And as we reported in today’s print editions of the Gazette, DEP officials are very strongly leaning toward another appeal. Gov. Tomblin says now that Judge Walton has ruled against Lisa Jackson and EPA twice in the mountaintop removal crackdown, EPA should just accept the result. Well, the EQB has now ruled against DEP twice on this mining permit — and the broader issues about mountaintop removal that it raises — so shouldn’t the same reasoning apply? Or does Gov. Tomblin think accepting two legal defeats in a row only applies if those defeats amount to wins for his friends in the coal industry?

These are most definitely not rhetorical questions.

Gov. Tomblin explained to Hoppy that he thinks the issue before Judge Walton about EPA’s involvement in mining permits was mostly an issue of “state’s rights,” which surely everyone understands is first of all a loaded term because of its historic use in opposition to civil rights and second of all is really just about weakening federal protections for things like the environment, public health, consumer rights and worker safety.

In this instance, though, we have another state agency (one with two new members picked by Governor Tomblin) who is telling DEP it’s wrong.  The West Virginia Legislature set up the process for DEP decisions being appealed to the Environmental Quality Board, and it was the state Supreme Court that spelled out exactly on what basis those appeals should be heard and decided. So this isn’t about “state’s rights” anymore.

Already, some of the leadership at DEP is grousing around that the board’s ruling wrongly spells out the state of the science about mountaintop removal. I asked Tom Clarke, director of the DEP Division of Mining and Reclamation, about some of the board’s findings on the science, and he told me:

I’ve heard some people with respected scientific opinions on this subject don’t agree.

OK. DEP lawyers had their chance during the appeal to present these people as witnesses. The board found DEP’s evidence and arguments unpersuasive, concluding that expert testimony about stream damage presented by the Sierra Club’s witnesses — including Margaret Palmer of the University of Maryland and Emily Bernhardt of Duke — “was un-refuted.”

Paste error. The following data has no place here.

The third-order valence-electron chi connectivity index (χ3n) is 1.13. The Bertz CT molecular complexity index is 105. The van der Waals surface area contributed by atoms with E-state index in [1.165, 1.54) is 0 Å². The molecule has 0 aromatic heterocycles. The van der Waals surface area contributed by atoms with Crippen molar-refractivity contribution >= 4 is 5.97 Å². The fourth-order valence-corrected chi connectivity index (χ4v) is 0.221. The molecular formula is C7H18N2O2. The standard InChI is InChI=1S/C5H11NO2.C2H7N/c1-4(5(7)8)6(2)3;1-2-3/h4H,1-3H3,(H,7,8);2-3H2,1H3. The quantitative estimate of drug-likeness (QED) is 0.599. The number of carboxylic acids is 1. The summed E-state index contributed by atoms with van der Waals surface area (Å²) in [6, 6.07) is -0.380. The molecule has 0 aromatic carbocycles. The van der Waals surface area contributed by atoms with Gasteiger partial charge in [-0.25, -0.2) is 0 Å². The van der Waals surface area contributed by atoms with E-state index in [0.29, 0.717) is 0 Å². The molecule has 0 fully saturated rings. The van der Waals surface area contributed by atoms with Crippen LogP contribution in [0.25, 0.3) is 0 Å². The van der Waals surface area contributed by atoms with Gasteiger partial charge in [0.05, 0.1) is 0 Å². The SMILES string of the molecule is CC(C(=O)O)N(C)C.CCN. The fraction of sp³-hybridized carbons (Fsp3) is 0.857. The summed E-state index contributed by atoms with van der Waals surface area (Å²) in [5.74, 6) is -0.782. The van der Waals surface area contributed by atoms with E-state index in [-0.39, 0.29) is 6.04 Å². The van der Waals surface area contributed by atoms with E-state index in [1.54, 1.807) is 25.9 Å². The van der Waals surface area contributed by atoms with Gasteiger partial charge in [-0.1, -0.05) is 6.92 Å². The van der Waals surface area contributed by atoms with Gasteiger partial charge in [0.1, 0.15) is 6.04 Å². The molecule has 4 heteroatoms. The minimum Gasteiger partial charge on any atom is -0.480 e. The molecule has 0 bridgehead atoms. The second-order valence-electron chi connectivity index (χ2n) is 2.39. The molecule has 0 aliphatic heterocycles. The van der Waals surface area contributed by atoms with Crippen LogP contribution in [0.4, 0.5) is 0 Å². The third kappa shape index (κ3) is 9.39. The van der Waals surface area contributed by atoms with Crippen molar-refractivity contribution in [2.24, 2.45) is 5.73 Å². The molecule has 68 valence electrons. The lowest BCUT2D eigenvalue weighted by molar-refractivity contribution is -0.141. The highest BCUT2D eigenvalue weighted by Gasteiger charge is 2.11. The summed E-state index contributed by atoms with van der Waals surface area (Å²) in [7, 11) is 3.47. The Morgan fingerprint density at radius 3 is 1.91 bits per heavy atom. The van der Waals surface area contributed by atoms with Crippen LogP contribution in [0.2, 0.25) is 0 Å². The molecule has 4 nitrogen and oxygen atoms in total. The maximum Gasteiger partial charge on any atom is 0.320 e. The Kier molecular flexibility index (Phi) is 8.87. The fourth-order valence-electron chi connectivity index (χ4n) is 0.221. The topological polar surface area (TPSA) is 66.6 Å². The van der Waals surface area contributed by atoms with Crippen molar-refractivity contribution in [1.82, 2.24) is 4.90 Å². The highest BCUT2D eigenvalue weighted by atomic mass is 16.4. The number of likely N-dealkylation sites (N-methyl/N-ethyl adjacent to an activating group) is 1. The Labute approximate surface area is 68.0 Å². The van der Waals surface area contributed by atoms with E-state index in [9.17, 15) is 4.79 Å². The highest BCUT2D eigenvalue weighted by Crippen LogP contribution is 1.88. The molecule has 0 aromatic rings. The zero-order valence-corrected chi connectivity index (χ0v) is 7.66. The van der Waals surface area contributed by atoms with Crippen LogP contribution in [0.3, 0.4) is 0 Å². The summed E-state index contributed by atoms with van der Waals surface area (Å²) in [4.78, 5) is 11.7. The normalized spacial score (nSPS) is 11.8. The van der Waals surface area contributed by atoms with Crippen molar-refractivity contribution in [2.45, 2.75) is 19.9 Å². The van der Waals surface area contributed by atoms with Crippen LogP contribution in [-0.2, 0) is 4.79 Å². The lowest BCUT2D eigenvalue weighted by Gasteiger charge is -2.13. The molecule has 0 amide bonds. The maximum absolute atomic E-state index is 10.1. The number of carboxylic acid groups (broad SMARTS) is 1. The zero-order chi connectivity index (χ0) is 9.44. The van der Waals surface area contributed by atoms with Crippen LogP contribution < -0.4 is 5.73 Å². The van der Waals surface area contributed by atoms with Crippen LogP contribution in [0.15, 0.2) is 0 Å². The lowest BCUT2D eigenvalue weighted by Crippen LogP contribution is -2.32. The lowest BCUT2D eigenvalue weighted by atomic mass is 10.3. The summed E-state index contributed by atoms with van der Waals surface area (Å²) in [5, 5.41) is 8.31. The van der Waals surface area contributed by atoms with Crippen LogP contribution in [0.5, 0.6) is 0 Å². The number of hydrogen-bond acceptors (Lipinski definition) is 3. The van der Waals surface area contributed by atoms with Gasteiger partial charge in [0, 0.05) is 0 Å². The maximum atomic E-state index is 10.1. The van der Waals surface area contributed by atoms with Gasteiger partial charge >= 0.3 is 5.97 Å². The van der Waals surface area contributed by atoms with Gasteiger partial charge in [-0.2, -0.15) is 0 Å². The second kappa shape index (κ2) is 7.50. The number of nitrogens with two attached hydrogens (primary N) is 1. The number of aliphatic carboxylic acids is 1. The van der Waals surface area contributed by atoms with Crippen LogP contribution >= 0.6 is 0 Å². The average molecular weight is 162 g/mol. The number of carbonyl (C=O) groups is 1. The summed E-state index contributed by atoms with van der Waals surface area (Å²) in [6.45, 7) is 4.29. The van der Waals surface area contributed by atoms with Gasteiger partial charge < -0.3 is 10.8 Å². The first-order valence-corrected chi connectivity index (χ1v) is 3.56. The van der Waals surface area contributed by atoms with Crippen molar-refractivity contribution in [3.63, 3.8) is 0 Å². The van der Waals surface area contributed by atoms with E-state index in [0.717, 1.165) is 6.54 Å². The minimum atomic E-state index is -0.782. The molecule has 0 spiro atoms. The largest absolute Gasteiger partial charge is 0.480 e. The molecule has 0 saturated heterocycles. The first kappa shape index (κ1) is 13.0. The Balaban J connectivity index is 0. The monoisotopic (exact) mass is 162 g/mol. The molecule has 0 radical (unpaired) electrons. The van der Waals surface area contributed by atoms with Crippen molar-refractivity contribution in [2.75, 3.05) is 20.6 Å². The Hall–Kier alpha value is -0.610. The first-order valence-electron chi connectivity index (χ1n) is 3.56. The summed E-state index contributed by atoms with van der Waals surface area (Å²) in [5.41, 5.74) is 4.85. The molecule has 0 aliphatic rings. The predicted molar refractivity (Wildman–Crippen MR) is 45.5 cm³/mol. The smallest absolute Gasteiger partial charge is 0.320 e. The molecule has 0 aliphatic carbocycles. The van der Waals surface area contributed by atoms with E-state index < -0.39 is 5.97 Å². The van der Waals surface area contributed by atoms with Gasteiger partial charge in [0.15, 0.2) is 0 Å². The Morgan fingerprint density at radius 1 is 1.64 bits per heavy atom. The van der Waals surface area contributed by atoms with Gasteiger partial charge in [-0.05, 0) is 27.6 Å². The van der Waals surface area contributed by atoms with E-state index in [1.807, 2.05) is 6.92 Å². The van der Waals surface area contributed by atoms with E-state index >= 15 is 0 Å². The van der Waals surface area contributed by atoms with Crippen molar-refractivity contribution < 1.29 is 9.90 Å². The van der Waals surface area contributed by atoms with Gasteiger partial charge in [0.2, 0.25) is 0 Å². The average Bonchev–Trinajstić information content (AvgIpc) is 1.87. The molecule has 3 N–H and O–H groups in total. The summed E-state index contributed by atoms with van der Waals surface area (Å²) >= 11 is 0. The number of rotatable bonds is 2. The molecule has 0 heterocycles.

Yesterday, I had quite a long talk with Randy Huffman, and he makes a fair point. Science alone doesn’t decide this issue of how much mountaintop removal, if any, West Virginia will have. Science is one tool. So is economics. It is a policy decision in many ways. In other words, it’s a political decision. Randy explained his thoughts on that in our print edition story:

I think you have environmental impacts anytime you turn a shovel. There is environmental degradation that takes place with mining — significant is a nebulous term that people use based on what they believe. That’s a term people use to promote a political agenda.

And you can certainly count Randy Huffman among those who believe EPA has some unspoken, unreasonable, irrational political agenda regarding coal. He told me:

EPA appears to be trying to curtail coal mining, and they latch on to whatever is most convenient for their argument.

But, I asked Randy, isn’t it also true that many people believe political leaders like Governor Tomblin are doing nothing but trying to protect coal, and latching onto whatever is most convenient for that argument? Randy acknowledged, though — and this didn’t make the print edition — that politics play a role in how the state ultimately makes such decisions about regulation of coal mining (or any other industry, for that matter):

Yes. I work for people who are adamant and ardent supporters of coal mining. That is what it is.

Sure, and part of what it is happens to be one factor that leads many people across the state to not trust DEP as an organization, even though if they happen to actually know somebody who works there they will probably admit the agency is made up of hard-working fellow West Virginians who want to do a good job and do what’s best for the state.

Randy explained that what Governor Tomblin meant is not that EPA should not appeal the decision from Judge Walton. EPA has every right to do that, Randy said. What Randy said he’s watching for is if EPA — despite Judge Walton — continues to try to basically use its water quality guidance to keep blocking or at least slowing down mining permits in West Virginia.

And Randy offered the example of the lawsuits against DEP over its failure to properly limit water pollution discharges from abandoned mine sites it controls through its Special Reclamation Fund. After losing the court case, Randy noted, DEP worked out a deal with citizen groups for a schedule to fix the problem. Keep in mind, though, that DEP settled the matter only after losing not only a second district court case, but also a federal appeal.

Another thing Randy told me is that what happens next in this seemingly never-ending dispute over mining permits is really up to EPA, and whether the Obama administration wants to appeal Judge Walton’s decision or live with its results, by giving DEP its authority and taking a lesser role in the permit review process:

I think the ball is in EPA’s court.